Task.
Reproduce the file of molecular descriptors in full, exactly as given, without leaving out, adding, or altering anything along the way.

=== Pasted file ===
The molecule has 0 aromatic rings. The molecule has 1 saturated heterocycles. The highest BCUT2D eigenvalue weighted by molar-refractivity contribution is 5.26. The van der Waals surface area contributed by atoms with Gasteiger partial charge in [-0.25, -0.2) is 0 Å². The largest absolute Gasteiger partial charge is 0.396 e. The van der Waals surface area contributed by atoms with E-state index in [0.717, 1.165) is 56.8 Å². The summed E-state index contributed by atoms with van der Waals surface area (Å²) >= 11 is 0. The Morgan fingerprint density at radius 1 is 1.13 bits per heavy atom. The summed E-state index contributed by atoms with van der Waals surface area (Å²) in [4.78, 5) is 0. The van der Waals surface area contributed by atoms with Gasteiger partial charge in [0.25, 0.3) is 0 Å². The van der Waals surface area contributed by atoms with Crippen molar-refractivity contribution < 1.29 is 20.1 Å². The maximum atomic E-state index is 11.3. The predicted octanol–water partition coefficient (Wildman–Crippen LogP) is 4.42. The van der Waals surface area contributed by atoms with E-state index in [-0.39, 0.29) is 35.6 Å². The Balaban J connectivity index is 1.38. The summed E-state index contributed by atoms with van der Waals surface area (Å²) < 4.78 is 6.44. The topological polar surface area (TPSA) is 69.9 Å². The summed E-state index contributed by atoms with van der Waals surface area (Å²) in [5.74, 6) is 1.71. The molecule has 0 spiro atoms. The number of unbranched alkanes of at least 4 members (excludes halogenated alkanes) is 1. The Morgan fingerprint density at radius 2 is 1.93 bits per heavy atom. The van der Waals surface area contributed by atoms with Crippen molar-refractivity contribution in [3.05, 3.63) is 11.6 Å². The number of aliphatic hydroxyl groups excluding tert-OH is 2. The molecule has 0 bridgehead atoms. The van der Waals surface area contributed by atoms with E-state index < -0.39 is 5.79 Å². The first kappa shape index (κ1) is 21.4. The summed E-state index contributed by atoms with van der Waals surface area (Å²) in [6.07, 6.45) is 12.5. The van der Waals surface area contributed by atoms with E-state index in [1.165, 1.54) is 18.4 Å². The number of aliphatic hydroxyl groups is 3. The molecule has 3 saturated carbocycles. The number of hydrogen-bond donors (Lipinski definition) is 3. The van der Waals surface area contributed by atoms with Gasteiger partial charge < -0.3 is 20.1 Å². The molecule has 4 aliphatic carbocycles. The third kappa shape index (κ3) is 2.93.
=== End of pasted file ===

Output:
The molecule has 0 aromatic rings. The molecule has 1 saturated heterocycles. The highest BCUT2D eigenvalue weighted by molar-refractivity contribution is 5.26. The van der Waals surface area contributed by atoms with Gasteiger partial charge in [-0.25, -0.2) is 0 Å². The largest absolute Gasteiger partial charge is 0.396 e. The van der Waals surface area contributed by atoms with E-state index in [0.717, 1.165) is 56.8 Å². The summed E-state index contributed by atoms with van der Waals surface area (Å²) >= 11 is 0. The Morgan fingerprint density at radius 1 is 1.13 bits per heavy atom. The summed E-state index contributed by atoms with van der Waals surface area (Å²) in [4.78, 5) is 0. The van der Waals surface area contributed by atoms with Gasteiger partial charge in [0.25, 0.3) is 0 Å². The van der Waals surface area contributed by atoms with Crippen molar-refractivity contribution < 1.29 is 20.1 Å². The maximum atomic E-state index is 11.3. The predicted octanol–water partition coefficient (Wildman–Crippen LogP) is 4.42. The van der Waals surface area contributed by atoms with E-state index in [-0.39, 0.29) is 35.6 Å². The Balaban J connectivity index is 1.38. The summed E-state index contributed by atoms with van der Waals surface area (Å²) < 4.78 is 6.44. The topological polar surface area (TPSA) is 69.9 Å². The summed E-state index contributed by atoms with van der Waals surface area (Å²) in [5.74, 6) is 1.71. The molecule has 0 spiro atoms. The number of unbranched alkanes of at least 4 members (excludes halogenated alkanes) is 1. The Morgan fingerprint density at radius 2 is 1.93 bits per heavy atom. The van der Waals surface area contributed by atoms with Crippen molar-refractivity contribution in [3.05, 3.63) is 11.6 Å². The number of aliphatic hydroxyl groups excluding tert-OH is 2. The molecule has 0 bridgehead atoms. The van der Waals surface area contributed by atoms with E-state index < -0.39 is 5.79 Å². The first kappa shape index (κ1) is 21.4. The summed E-state index contributed by atoms with van der Waals surface area (Å²) in [6.07, 6.45) is 12.5. The van der Waals surface area contributed by atoms with E-state index in [1.165, 1.54) is 18.4 Å². The number of aliphatic hydroxyl groups is 3. The molecule has 3 saturated carbocycles. The number of hydrogen-bond donors (Lipinski definition) is 3. The van der Waals surface area contributed by atoms with Gasteiger partial charge < -0.3 is 20.1 Å². The molecule has 4 aliphatic carbocycles. The third kappa shape index (κ3) is 2.93.